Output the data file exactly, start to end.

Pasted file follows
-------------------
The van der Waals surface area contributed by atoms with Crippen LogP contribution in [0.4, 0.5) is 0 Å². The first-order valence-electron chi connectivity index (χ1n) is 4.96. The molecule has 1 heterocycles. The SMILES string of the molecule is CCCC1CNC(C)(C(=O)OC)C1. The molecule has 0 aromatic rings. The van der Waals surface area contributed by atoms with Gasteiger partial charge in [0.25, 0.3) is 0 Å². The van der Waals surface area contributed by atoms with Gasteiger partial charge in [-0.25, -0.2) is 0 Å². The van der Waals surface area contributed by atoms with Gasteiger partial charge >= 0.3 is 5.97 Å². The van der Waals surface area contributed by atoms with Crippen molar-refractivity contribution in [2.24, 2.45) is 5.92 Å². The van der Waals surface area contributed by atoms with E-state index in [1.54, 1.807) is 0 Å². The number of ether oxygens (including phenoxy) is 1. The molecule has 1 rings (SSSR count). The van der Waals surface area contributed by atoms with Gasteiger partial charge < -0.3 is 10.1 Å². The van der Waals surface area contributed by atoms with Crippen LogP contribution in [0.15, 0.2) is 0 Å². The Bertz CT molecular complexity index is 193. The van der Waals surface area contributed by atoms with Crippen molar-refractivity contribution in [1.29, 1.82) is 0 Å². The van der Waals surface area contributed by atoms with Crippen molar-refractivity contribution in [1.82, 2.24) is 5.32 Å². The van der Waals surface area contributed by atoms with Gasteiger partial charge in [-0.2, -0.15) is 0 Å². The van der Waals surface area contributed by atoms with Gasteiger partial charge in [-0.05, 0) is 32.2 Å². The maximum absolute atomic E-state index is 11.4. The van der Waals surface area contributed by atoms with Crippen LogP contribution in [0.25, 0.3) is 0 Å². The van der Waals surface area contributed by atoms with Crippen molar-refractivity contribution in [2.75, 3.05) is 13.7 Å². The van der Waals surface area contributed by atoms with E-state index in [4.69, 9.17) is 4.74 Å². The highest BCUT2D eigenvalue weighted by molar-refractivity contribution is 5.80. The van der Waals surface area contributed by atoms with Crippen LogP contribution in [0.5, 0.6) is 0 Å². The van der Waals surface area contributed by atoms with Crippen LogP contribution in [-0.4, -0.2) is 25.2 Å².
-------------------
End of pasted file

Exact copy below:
The van der Waals surface area contributed by atoms with Crippen LogP contribution in [0.4, 0.5) is 0 Å². The first-order valence-electron chi connectivity index (χ1n) is 4.96. The molecule has 1 heterocycles. The SMILES string of the molecule is CCCC1CNC(C)(C(=O)OC)C1. The molecule has 0 aromatic rings. The van der Waals surface area contributed by atoms with Gasteiger partial charge in [0.25, 0.3) is 0 Å². The van der Waals surface area contributed by atoms with Gasteiger partial charge in [-0.25, -0.2) is 0 Å². The van der Waals surface area contributed by atoms with Gasteiger partial charge >= 0.3 is 5.97 Å². The van der Waals surface area contributed by atoms with Crippen molar-refractivity contribution in [2.24, 2.45) is 5.92 Å². The van der Waals surface area contributed by atoms with E-state index in [1.54, 1.807) is 0 Å². The number of ether oxygens (including phenoxy) is 1. The molecule has 1 rings (SSSR count). The van der Waals surface area contributed by atoms with Gasteiger partial charge < -0.3 is 10.1 Å². The van der Waals surface area contributed by atoms with Crippen LogP contribution in [0.15, 0.2) is 0 Å². The Bertz CT molecular complexity index is 193. The van der Waals surface area contributed by atoms with Crippen molar-refractivity contribution in [1.29, 1.82) is 0 Å². The van der Waals surface area contributed by atoms with Crippen molar-refractivity contribution in [1.82, 2.24) is 5.32 Å². The van der Waals surface area contributed by atoms with Gasteiger partial charge in [-0.2, -0.15) is 0 Å². The van der Waals surface area contributed by atoms with Gasteiger partial charge in [-0.05, 0) is 32.2 Å². The maximum absolute atomic E-state index is 11.4. The van der Waals surface area contributed by atoms with Crippen LogP contribution in [0.25, 0.3) is 0 Å². The van der Waals surface area contributed by atoms with Crippen molar-refractivity contribution in [2.75, 3.05) is 13.7 Å². The van der Waals surface area contributed by atoms with E-state index in [4.69, 9.17) is 4.74 Å². The highest BCUT2D eigenvalue weighted by molar-refractivity contribution is 5.80. The van der Waals surface area contributed by atoms with Crippen LogP contribution in [0.5, 0.6) is 0 Å². The van der Waals surface area contributed by atoms with Crippen LogP contribution in [-0.4, -0.2) is 25.2 Å².